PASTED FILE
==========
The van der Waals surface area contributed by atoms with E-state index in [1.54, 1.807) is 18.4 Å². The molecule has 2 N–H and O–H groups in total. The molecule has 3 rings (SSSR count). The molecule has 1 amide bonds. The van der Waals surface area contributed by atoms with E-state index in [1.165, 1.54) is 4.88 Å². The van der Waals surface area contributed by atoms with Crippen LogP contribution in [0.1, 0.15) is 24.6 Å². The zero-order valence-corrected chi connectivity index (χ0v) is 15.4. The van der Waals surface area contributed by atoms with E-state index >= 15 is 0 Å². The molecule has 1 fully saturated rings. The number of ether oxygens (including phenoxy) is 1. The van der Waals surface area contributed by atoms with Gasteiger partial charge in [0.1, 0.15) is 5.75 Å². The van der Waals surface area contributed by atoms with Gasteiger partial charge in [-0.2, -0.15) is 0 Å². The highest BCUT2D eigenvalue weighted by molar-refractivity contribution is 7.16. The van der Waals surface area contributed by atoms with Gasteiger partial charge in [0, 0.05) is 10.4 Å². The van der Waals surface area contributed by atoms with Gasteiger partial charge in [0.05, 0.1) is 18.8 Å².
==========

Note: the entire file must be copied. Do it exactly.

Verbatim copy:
The van der Waals surface area contributed by atoms with E-state index in [1.54, 1.807) is 18.4 Å². The molecule has 2 N–H and O–H groups in total. The molecule has 3 rings (SSSR count). The molecule has 1 amide bonds. The van der Waals surface area contributed by atoms with E-state index in [1.165, 1.54) is 4.88 Å². The van der Waals surface area contributed by atoms with Crippen LogP contribution in [0.1, 0.15) is 24.6 Å². The zero-order valence-corrected chi connectivity index (χ0v) is 15.4. The van der Waals surface area contributed by atoms with E-state index >= 15 is 0 Å². The molecule has 1 fully saturated rings. The number of ether oxygens (including phenoxy) is 1. The van der Waals surface area contributed by atoms with Gasteiger partial charge in [0.1, 0.15) is 5.75 Å². The van der Waals surface area contributed by atoms with Gasteiger partial charge in [-0.2, -0.15) is 0 Å². The highest BCUT2D eigenvalue weighted by molar-refractivity contribution is 7.16. The van der Waals surface area contributed by atoms with Gasteiger partial charge in [0, 0.05) is 10.4 Å². The van der Waals surface area contributed by atoms with Gasteiger partial charge in [0.05, 0.1) is 18.8 Å².